The Loney, Andrew Michael Hurley

There is something very frustrating about this book. It was so close to being great that the fact that it wasn’t great is so disappointing. The premise sounded brilliant: members of a religious community go on a retreat to an isolated location; suspicious and sinister villagers mill around; a young boy is being prayed for…

Little Fires Everywhere, Celeste Ng

Sometimes, you read a short story that leaves you wanting more and makes you wish that the writer had extended it to a novel length. With this novel, well written and crafted as it is, I wonder whether it could have been reduced to a short story. Or began life as a short story or…

Eleanor Oliphant Is Perfectly Fine, Gail Honeyman

Mental health is a difficult topic to write about. A dangerous topic. It would be very easy for it to trivialise – or even worse, to glamourise – mental illness or trauma.  And there were times here where is was a little concerned that the novel may be going down that route – the love…

Hag-Seed, Margaret Atwood

Once again, a deliciously striking cover for Margaret Atwood’s most recent novel, and the most recent entry into the Hogarth Shakespeare Project… and the first in the project that I’ve read. Now, I have a confession to make before going much further: I’ve never really got Margaret Atwood. I’ve wanted to; I’ve tried to. I…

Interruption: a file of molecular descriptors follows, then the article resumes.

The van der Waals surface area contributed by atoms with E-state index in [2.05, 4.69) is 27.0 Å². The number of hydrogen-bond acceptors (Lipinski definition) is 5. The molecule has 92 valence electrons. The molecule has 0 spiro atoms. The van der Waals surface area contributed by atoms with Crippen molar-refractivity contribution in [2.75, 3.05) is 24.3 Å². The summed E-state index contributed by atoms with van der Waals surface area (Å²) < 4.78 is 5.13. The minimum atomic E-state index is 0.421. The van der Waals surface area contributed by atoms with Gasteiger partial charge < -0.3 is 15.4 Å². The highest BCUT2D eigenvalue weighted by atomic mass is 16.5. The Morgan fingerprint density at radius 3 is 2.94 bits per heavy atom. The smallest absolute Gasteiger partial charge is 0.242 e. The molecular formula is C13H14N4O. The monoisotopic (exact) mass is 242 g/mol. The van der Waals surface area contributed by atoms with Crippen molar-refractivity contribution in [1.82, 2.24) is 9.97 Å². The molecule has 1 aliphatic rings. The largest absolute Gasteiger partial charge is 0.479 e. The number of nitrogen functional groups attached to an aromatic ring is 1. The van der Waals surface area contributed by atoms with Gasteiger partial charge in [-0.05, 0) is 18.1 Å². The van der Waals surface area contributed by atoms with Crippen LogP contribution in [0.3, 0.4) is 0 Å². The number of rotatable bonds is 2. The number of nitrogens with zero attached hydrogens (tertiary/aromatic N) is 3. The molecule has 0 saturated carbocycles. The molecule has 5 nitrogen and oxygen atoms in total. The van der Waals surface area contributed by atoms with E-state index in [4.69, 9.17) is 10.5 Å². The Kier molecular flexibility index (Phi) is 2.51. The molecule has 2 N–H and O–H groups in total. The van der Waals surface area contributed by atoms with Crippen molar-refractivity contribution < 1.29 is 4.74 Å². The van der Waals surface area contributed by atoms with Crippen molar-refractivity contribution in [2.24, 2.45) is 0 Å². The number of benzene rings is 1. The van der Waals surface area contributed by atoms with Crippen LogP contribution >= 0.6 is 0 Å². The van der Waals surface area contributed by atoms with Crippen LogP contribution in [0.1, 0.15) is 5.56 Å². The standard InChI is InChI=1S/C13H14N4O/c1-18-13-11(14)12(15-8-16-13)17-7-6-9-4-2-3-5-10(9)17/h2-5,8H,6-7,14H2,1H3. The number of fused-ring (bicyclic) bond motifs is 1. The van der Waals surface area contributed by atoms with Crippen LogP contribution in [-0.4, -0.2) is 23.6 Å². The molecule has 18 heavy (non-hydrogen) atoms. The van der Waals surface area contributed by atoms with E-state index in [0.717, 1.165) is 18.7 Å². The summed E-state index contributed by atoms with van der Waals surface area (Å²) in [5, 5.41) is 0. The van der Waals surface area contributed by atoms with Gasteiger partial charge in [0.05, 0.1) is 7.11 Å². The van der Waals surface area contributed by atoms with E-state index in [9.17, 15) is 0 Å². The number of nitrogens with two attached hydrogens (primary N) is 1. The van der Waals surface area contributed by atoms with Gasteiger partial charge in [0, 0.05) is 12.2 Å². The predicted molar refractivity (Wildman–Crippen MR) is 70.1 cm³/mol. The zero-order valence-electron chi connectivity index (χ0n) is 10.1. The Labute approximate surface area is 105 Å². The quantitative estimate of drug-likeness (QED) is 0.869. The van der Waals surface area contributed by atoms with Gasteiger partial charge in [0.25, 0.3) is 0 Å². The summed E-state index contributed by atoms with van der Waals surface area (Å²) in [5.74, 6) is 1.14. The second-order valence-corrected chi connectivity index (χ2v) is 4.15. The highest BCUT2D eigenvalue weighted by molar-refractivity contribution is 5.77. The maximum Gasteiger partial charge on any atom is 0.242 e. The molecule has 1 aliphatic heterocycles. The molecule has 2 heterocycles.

Nutshell, Ian McEwan

Some books need more of an exercise in imagination than others. A bigger suspension of disbelief. An unborn narrator, for example, is one such. And not just unborn in a metaphorical sense but literally foetal. The narrator of McEwan’s most recent book – recently serialised on Radio 4 – is a third-trimester Hamlet, set in modern London, recounting…

Grief Is The Thing With Feathers, Max Porter

Wow! This book is extraordinary. It is strange and bizarre and wild. And has the vividness and opacity of a nightmarish dreamscape. It is literary and visceral, erudite and scatological, mythic and domestic at the same time. Death and grief are such massive topics that you expect a weighty tome to contain them. Yet this…

Case Histories, Kate Atkinson

Another detective fiction novel – and another still to review, albeit with a paranormal twist – and this shares many similarities with The Cuckoo’s Calling but is done so much better. Kate Atkinson – whose more explicitly literary offering of Life After Life was divine and possibly one of the best books I have ever read – is…

Gift of Stones, Jim Crace

Hmm mmmmmm. Some books I’m glad I read before reading any reviews. What would I have learned? It’s set in the Stone Age. Instantly, I’d be put off. I’d be imagining Raquel Welsh in a fur bikini – not a bad thing in itself – and all the other nonsense from one Million Years BC…

The Lie Tree, Francis Hardinge

I am coming to adore Frances Hardinge! I’ve only read this and Cuckoo Song to be fair, but there’s something about her imagination and her writing which chimes with me: dark, intensely personal, yet somehow mythic at the same time. She captures a sense of wonder,  of terror, of awe which is simultaneously so childlike…

The Rosie Effect, Graeme Simsion

There are some great books that I’ve read over the years. Neither this, nor it’s predecessor, The Rosie Project, belong in that category. There are, however, other mental categories into which I file books and this did fall into one labelled silly-books-I’ve-read-extracts-of-to-my-wife and this does fall into that category. It is predictable; it follows an…